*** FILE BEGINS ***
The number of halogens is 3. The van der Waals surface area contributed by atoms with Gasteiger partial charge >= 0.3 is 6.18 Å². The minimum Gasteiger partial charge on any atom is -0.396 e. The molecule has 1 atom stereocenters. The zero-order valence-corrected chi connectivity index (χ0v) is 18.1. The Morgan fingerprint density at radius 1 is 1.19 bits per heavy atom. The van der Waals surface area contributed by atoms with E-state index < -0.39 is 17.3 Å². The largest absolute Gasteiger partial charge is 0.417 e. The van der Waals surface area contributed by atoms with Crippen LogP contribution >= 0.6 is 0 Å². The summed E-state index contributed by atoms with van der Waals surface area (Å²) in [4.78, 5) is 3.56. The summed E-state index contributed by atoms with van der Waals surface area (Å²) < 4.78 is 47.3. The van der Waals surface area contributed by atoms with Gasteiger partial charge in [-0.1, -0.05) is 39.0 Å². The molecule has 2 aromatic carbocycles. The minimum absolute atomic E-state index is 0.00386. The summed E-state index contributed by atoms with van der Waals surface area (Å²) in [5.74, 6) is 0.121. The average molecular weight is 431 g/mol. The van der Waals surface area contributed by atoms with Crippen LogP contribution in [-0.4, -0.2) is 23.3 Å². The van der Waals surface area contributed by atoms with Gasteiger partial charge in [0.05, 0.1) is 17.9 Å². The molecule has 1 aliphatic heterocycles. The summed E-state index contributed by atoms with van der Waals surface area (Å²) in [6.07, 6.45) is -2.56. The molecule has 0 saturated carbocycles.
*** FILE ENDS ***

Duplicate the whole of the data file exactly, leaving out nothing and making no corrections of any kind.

The number of halogens is 3. The van der Waals surface area contributed by atoms with Gasteiger partial charge >= 0.3 is 6.18 Å². The minimum Gasteiger partial charge on any atom is -0.396 e. The molecule has 1 atom stereocenters. The zero-order valence-corrected chi connectivity index (χ0v) is 18.1. The Morgan fingerprint density at radius 1 is 1.19 bits per heavy atom. The van der Waals surface area contributed by atoms with E-state index < -0.39 is 17.3 Å². The largest absolute Gasteiger partial charge is 0.417 e. The van der Waals surface area contributed by atoms with Crippen LogP contribution >= 0.6 is 0 Å². The summed E-state index contributed by atoms with van der Waals surface area (Å²) in [4.78, 5) is 3.56. The summed E-state index contributed by atoms with van der Waals surface area (Å²) < 4.78 is 47.3. The van der Waals surface area contributed by atoms with Gasteiger partial charge in [-0.1, -0.05) is 39.0 Å². The molecule has 2 aromatic carbocycles. The minimum absolute atomic E-state index is 0.00386. The summed E-state index contributed by atoms with van der Waals surface area (Å²) in [5.74, 6) is 0.121. The average molecular weight is 431 g/mol. The van der Waals surface area contributed by atoms with Crippen LogP contribution in [-0.4, -0.2) is 23.3 Å². The van der Waals surface area contributed by atoms with Gasteiger partial charge in [0.05, 0.1) is 17.9 Å². The molecule has 1 aliphatic heterocycles. The summed E-state index contributed by atoms with van der Waals surface area (Å²) in [6.07, 6.45) is -2.56. The molecule has 0 saturated carbocycles.